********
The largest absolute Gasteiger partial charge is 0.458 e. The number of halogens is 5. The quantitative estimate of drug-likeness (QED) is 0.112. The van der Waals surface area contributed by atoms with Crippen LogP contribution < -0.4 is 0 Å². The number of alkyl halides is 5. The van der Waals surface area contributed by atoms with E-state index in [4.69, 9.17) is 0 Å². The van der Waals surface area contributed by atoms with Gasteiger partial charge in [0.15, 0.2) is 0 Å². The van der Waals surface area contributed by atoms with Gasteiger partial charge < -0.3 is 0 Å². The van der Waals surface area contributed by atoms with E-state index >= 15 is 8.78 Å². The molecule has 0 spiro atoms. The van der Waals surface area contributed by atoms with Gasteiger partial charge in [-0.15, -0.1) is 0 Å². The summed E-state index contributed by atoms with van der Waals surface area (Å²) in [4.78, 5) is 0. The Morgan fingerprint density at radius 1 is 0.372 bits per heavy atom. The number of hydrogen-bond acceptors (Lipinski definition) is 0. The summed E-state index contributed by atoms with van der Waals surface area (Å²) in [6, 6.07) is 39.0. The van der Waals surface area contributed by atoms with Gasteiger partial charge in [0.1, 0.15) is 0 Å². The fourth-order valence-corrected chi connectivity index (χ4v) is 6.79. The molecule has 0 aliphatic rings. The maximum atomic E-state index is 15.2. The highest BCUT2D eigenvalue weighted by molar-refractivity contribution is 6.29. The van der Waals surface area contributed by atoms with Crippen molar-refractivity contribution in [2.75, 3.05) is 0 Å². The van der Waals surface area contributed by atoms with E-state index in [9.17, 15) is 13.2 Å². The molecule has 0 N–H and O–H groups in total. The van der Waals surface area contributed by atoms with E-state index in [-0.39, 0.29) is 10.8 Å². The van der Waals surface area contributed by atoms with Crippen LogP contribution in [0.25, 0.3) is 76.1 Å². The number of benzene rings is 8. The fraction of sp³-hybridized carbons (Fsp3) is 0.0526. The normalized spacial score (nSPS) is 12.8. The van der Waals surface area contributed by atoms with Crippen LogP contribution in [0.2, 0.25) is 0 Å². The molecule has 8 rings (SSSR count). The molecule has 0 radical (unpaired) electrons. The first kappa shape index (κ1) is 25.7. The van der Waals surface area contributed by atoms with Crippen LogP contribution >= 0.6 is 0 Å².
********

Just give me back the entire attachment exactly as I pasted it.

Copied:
The largest absolute Gasteiger partial charge is 0.458 e. The number of halogens is 5. The quantitative estimate of drug-likeness (QED) is 0.112. The van der Waals surface area contributed by atoms with Crippen LogP contribution < -0.4 is 0 Å². The number of alkyl halides is 5. The van der Waals surface area contributed by atoms with E-state index in [4.69, 9.17) is 0 Å². The van der Waals surface area contributed by atoms with Gasteiger partial charge in [0.15, 0.2) is 0 Å². The van der Waals surface area contributed by atoms with Gasteiger partial charge < -0.3 is 0 Å². The van der Waals surface area contributed by atoms with E-state index >= 15 is 8.78 Å². The molecule has 0 spiro atoms. The van der Waals surface area contributed by atoms with Gasteiger partial charge in [-0.15, -0.1) is 0 Å². The summed E-state index contributed by atoms with van der Waals surface area (Å²) in [4.78, 5) is 0. The Morgan fingerprint density at radius 1 is 0.372 bits per heavy atom. The number of hydrogen-bond acceptors (Lipinski definition) is 0. The summed E-state index contributed by atoms with van der Waals surface area (Å²) in [6, 6.07) is 39.0. The van der Waals surface area contributed by atoms with Gasteiger partial charge in [0.1, 0.15) is 0 Å². The fourth-order valence-corrected chi connectivity index (χ4v) is 6.79. The molecule has 0 aliphatic rings. The maximum atomic E-state index is 15.2. The highest BCUT2D eigenvalue weighted by molar-refractivity contribution is 6.29. The van der Waals surface area contributed by atoms with Crippen molar-refractivity contribution in [2.75, 3.05) is 0 Å². The van der Waals surface area contributed by atoms with E-state index in [9.17, 15) is 13.2 Å². The molecule has 0 N–H and O–H groups in total. The van der Waals surface area contributed by atoms with E-state index in [-0.39, 0.29) is 10.8 Å². The van der Waals surface area contributed by atoms with Crippen LogP contribution in [0.25, 0.3) is 76.1 Å². The number of benzene rings is 8. The fraction of sp³-hybridized carbons (Fsp3) is 0.0526. The normalized spacial score (nSPS) is 12.8. The van der Waals surface area contributed by atoms with Crippen LogP contribution in [0.2, 0.25) is 0 Å². The molecule has 8 rings (SSSR count). The molecule has 0 radical (unpaired) electrons. The first kappa shape index (κ1) is 25.7. The van der Waals surface area contributed by atoms with Crippen LogP contribution >= 0.6 is 0 Å².